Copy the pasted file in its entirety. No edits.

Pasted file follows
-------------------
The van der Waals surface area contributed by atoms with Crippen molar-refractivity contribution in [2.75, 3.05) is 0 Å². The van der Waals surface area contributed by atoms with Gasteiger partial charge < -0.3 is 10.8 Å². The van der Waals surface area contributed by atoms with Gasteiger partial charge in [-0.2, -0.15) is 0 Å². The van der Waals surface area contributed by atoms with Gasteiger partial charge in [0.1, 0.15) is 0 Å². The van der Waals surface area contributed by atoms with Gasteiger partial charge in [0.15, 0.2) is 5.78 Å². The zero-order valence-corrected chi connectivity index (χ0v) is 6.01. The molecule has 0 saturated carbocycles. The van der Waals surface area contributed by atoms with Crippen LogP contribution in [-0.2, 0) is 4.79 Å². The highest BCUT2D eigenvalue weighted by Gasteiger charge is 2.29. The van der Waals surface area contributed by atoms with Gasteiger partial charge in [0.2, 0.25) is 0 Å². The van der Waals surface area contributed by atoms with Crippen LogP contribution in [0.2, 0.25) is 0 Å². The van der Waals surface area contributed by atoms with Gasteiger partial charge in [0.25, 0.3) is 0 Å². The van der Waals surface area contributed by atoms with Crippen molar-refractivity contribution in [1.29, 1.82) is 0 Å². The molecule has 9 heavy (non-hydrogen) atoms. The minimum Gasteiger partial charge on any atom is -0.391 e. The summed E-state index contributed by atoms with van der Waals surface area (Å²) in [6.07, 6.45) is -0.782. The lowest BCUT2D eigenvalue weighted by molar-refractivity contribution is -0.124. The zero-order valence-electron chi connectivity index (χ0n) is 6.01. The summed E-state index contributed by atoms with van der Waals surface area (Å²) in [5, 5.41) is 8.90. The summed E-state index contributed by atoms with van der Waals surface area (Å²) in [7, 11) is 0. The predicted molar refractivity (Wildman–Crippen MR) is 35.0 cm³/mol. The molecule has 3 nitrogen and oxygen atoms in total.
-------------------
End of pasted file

The van der Waals surface area contributed by atoms with Crippen molar-refractivity contribution in [2.75, 3.05) is 0 Å². The van der Waals surface area contributed by atoms with Gasteiger partial charge < -0.3 is 10.8 Å². The van der Waals surface area contributed by atoms with Gasteiger partial charge in [-0.2, -0.15) is 0 Å². The van der Waals surface area contributed by atoms with Gasteiger partial charge in [0.1, 0.15) is 0 Å². The van der Waals surface area contributed by atoms with Gasteiger partial charge in [0.15, 0.2) is 5.78 Å². The zero-order valence-corrected chi connectivity index (χ0v) is 6.01. The molecule has 0 saturated carbocycles. The van der Waals surface area contributed by atoms with Crippen LogP contribution in [-0.2, 0) is 4.79 Å². The highest BCUT2D eigenvalue weighted by Gasteiger charge is 2.29. The van der Waals surface area contributed by atoms with Gasteiger partial charge in [0.2, 0.25) is 0 Å². The van der Waals surface area contributed by atoms with Crippen LogP contribution in [0.2, 0.25) is 0 Å². The van der Waals surface area contributed by atoms with Gasteiger partial charge in [0.25, 0.3) is 0 Å². The van der Waals surface area contributed by atoms with Crippen molar-refractivity contribution in [1.29, 1.82) is 0 Å². The molecule has 9 heavy (non-hydrogen) atoms. The minimum Gasteiger partial charge on any atom is -0.391 e. The summed E-state index contributed by atoms with van der Waals surface area (Å²) in [6.07, 6.45) is -0.782. The lowest BCUT2D eigenvalue weighted by molar-refractivity contribution is -0.124. The zero-order valence-electron chi connectivity index (χ0n) is 6.01. The summed E-state index contributed by atoms with van der Waals surface area (Å²) in [5, 5.41) is 8.90. The summed E-state index contributed by atoms with van der Waals surface area (Å²) in [7, 11) is 0. The predicted molar refractivity (Wildman–Crippen MR) is 35.0 cm³/mol. The molecule has 3 nitrogen and oxygen atoms in total.